Las Vegas Sun

August 25, 2019

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G Wiz

WEEKEND EDITION: March 23, 2003

Trivia time: Name the world's top-selling instrumentalist.

Probably one of jazz's legendary figures, a Louis Armstrong, Duke Ellington or Miles Davis, right? Try again.

How about a popular classical musician, such as cellist Yo-Yo Ma, or a new age artist with worldwide appeal like Yanni? No dice.

To guess the answer, you must first visit the world of "smooth" jazz, where saxophonist Kenny G reigns supreme. Over the past 21 years his 15 albums have sold more than 70 million copies, making him the all-time instrumental champion.

Saturday, the 46-year-old Seattle native -- born Kenneth Gorelick -- brings his act to Las Vegas for an 8 p.m. show at the Aladdin Theatre for the Performing Arts.

Last year, Kenny G added to his catalog with a pair of releases, "Paradise" and his third Christmas CD, "Wishes: A Holiday Album."

He took time for a recent phone interview while contending with Los Angeles freeway traffic.

Las Vegas Sun: You play Las Vegas fairly regularly. Is it one of your preferred destinations?

Kenny G: I like coming to Vegas. It's really the one place you can go and you're kind of in the thick of things. Normally when I go somewhere, I go to my hotel and then I go to my gig. I'm not really out there, amongst people. Not that I don't want to be, but most places just don't lend themselves to that.

In Vegas when you're in a casino, people just come up and talk to you. It's a really cool way of connecting with people.

Sun: You've worked with Celine Dion before and even recorded your own version of her "Titanic" theme ("My Heart Will Go On"). Any plans to catch her new show while you're in town?

KG: I won't do it this time because I'm just coming in for my thing and then leaving. But she's going to be there for a few years, so there's no rush. That's a pretty cool thing that she's doing -- a steady gig, same place, same time, night after night.

Sun: Is that something you might like to try yourself someday?

KG: If I had the kind of following that she has I'd like to do it. A few years ago I did eight concerts in a row at (Los Angeles') Universal Amphitheater, which was pretty cool.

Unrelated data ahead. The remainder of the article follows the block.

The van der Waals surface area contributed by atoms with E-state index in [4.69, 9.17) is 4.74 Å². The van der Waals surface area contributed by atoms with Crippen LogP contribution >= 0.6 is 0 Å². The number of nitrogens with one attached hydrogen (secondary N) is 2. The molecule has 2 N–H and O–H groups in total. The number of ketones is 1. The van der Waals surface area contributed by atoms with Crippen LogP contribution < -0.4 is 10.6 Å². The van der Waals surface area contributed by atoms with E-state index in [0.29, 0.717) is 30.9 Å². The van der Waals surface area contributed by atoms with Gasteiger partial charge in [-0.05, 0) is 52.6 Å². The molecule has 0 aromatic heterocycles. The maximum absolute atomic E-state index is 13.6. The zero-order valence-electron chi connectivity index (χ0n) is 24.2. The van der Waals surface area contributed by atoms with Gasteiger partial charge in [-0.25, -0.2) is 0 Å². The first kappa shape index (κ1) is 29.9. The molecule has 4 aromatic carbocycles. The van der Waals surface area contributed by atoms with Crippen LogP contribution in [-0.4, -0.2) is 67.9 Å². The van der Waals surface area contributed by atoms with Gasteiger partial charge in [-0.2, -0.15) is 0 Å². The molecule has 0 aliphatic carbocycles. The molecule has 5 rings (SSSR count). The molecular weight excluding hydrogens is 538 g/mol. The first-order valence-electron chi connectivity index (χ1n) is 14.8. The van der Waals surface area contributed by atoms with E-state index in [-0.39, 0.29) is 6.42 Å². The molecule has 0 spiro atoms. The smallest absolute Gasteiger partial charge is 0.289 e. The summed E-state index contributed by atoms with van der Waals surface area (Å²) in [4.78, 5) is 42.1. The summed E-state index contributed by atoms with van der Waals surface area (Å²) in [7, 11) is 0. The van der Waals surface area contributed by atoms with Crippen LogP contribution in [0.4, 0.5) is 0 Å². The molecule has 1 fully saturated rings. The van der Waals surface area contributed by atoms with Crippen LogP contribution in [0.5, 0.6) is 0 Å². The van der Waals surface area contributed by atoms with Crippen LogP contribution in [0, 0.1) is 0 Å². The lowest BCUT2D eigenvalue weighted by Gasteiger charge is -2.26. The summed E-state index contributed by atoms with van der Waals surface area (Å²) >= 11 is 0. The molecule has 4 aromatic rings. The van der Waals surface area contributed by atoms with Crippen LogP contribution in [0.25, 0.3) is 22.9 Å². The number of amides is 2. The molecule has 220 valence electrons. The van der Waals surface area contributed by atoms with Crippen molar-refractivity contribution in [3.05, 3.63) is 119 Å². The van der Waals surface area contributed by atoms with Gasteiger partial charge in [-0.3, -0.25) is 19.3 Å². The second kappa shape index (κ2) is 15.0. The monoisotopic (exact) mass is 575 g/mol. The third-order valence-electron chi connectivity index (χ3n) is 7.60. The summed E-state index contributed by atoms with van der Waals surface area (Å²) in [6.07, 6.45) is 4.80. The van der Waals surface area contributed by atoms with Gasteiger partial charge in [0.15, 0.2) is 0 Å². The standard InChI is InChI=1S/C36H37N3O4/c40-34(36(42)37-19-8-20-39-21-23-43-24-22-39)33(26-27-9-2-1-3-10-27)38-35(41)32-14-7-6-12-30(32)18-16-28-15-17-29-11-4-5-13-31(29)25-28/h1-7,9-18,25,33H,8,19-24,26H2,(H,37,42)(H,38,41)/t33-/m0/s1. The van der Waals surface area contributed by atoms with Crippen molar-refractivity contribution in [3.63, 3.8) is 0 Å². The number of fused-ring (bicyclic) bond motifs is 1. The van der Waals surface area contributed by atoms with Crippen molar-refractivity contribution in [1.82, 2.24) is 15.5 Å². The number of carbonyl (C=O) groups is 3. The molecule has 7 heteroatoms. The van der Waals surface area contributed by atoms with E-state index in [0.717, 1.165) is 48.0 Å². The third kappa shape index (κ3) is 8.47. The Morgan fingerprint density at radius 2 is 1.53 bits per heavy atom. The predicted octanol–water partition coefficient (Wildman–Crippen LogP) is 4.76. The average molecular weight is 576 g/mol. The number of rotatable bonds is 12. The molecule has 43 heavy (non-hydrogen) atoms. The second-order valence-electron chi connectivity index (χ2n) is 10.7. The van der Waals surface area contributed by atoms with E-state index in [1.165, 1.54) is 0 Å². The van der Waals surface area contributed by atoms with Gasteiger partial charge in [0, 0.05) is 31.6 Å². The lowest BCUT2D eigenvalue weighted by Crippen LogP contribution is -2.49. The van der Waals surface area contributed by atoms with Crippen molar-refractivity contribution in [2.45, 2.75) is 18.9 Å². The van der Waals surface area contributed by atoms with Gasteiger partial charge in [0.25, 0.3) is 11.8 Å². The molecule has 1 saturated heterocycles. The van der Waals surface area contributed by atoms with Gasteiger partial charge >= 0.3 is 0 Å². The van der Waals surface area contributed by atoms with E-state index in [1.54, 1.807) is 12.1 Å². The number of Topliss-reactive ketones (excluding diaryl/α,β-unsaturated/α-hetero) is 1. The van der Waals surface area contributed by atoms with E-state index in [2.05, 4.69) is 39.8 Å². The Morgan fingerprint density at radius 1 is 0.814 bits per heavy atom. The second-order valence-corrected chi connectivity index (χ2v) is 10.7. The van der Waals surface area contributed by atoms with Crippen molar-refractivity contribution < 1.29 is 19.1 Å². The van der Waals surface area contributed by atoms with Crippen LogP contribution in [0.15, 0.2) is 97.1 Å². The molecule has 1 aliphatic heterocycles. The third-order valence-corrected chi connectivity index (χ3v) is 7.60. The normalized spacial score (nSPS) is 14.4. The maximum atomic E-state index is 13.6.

But I think playing somewhere for a year would be unbelievable. It would be so easy. You wouldn't even have to think about anything. The sound would be the exact same every night, I think the technicians would be able to take a night off and the show would probably go on fine. What an easy gig!

Sun: Were you surprised when you learned you had become the world's top-selling instrumentalist?

KG: It's very flattering, but I try to not let it affect me too much. I think that a lot of successful people who make the mistake of getting too excited about the highs can get too depressed about the lows.

Sun: But it must boggle your mind to have surpassed the John Coltranes and Miles Davises in record sales.

KG: That's the crazy part. It really is. I don't consider myself the best sax player in the world. So yeah, it's a little surreal.

One of my biggest influences was Grover Washington Jr., and there was a point where my records became more popular than his, and that didn't seem right. I mean, I'm the student. He's the master.

Sun: You've become a target for people who don't like smooth jazz. Does that bother you much?

KG: I read a cartoon about a guy who comes into a music store and asks the guy behind the counter, "Do you have any Kenny G music?" The guy goes, "Well, that's under difficult listening." And the other guy goes, "Don't you mean easy listening?" And the first guy goes, "Well, to each his own."

I thought that was very funny. It doesn't bother me.

Sun: What about the way critics have generally dismissed you as being too commercial?

KG: I've been doing this a long time, but until I started selling a lot of records the reviews were unbelievable. They couldn't have been more complimentary, talking about, "Oh he's innovative," and "This guy can really play."

And as the records started to sell, things started to change. I'm basically playing the same songs, the same way and all of a sudden the reviews change: "Oh, he's gone commercial." It's the same song I played two weeks ago! Now all of a sudden it's commercial because it happens to be popular?

Sun: Some jazz purists say your music doesn't feature enough improvisation for their tastes.

KG: Our live show is all improvisation. It's so much different than the CDs. I purposely don't put a lot of improvisation on the CDs because I want to be able to listen back to it a thousand times and like what I hear. But we go nuts live.

Sun: What types of things do you listen to these days?

KG: If I'm listening to music it's going to be the old, old jazz stuff, Cannonball Adderley, maybe some early John Coltrane. I wasn't into (Coltrane) when he went nuts and started playing outside. I could admire the musicianship of it, but I liked it when he was playing "Giant Steps." I mean, you could study that your whole life, that one solo that he happened to do that one day.

Ever since I was a kid, I've always had a solo that I'm working on. I sit down and transcribe what the guy plays, and I've got really good ears when it comes to that. So I write down somebody else's solo, play it a few times and then some of that seeps into my playing. I feel like that's how I get better.

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